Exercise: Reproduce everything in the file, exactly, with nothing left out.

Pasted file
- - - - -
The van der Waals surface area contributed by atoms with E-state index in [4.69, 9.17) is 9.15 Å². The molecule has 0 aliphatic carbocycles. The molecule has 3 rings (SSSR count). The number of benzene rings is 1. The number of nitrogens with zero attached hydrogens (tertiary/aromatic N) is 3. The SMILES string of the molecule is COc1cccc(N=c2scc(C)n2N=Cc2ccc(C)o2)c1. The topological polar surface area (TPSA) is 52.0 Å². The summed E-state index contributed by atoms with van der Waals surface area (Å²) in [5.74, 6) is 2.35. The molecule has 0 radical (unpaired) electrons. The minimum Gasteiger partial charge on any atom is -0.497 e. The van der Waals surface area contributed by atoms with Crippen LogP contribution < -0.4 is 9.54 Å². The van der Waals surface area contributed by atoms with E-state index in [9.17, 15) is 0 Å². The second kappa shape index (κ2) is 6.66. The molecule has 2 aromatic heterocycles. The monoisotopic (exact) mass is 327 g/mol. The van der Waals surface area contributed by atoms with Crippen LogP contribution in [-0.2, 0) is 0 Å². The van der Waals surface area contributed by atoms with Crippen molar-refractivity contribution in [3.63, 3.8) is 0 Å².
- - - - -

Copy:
The van der Waals surface area contributed by atoms with E-state index in [4.69, 9.17) is 9.15 Å². The molecule has 0 aliphatic carbocycles. The molecule has 3 rings (SSSR count). The number of benzene rings is 1. The number of nitrogens with zero attached hydrogens (tertiary/aromatic N) is 3. The SMILES string of the molecule is COc1cccc(N=c2scc(C)n2N=Cc2ccc(C)o2)c1. The topological polar surface area (TPSA) is 52.0 Å². The summed E-state index contributed by atoms with van der Waals surface area (Å²) in [5.74, 6) is 2.35. The molecule has 0 radical (unpaired) electrons. The minimum Gasteiger partial charge on any atom is -0.497 e. The van der Waals surface area contributed by atoms with Crippen LogP contribution < -0.4 is 9.54 Å². The van der Waals surface area contributed by atoms with E-state index in [9.17, 15) is 0 Å². The second kappa shape index (κ2) is 6.66. The molecule has 2 aromatic heterocycles. The monoisotopic (exact) mass is 327 g/mol. The van der Waals surface area contributed by atoms with Crippen LogP contribution in [-0.2, 0) is 0 Å². The van der Waals surface area contributed by atoms with Crippen molar-refractivity contribution in [3.63, 3.8) is 0 Å².